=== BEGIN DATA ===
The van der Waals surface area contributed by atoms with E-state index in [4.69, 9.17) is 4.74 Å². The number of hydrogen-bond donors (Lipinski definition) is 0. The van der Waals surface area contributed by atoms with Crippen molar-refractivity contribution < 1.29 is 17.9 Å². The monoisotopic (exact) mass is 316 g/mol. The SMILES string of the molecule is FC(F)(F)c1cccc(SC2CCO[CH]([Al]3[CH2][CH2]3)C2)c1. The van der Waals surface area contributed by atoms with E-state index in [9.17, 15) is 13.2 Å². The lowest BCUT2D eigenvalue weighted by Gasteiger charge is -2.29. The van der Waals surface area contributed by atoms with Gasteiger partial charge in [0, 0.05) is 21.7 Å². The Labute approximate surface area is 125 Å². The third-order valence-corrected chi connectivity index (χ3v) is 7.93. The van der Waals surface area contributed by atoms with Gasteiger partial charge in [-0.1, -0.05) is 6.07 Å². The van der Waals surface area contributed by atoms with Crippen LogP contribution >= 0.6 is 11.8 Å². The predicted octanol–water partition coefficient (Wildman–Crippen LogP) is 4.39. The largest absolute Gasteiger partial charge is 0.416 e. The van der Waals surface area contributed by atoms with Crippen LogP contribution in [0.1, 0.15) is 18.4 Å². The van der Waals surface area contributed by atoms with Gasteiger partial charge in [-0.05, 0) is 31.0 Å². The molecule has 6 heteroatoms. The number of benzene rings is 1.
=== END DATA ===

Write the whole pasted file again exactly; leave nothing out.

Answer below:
The van der Waals surface area contributed by atoms with E-state index in [4.69, 9.17) is 4.74 Å². The number of hydrogen-bond donors (Lipinski definition) is 0. The van der Waals surface area contributed by atoms with Crippen molar-refractivity contribution < 1.29 is 17.9 Å². The monoisotopic (exact) mass is 316 g/mol. The SMILES string of the molecule is FC(F)(F)c1cccc(SC2CCO[CH]([Al]3[CH2][CH2]3)C2)c1. The van der Waals surface area contributed by atoms with E-state index in [9.17, 15) is 13.2 Å². The lowest BCUT2D eigenvalue weighted by Gasteiger charge is -2.29. The van der Waals surface area contributed by atoms with Gasteiger partial charge in [0, 0.05) is 21.7 Å². The Labute approximate surface area is 125 Å². The third-order valence-corrected chi connectivity index (χ3v) is 7.93. The van der Waals surface area contributed by atoms with Gasteiger partial charge in [-0.1, -0.05) is 6.07 Å². The van der Waals surface area contributed by atoms with Crippen LogP contribution >= 0.6 is 11.8 Å². The predicted octanol–water partition coefficient (Wildman–Crippen LogP) is 4.39. The largest absolute Gasteiger partial charge is 0.416 e. The van der Waals surface area contributed by atoms with Crippen LogP contribution in [0.1, 0.15) is 18.4 Å². The van der Waals surface area contributed by atoms with Gasteiger partial charge in [-0.05, 0) is 31.0 Å². The molecule has 6 heteroatoms. The number of benzene rings is 1.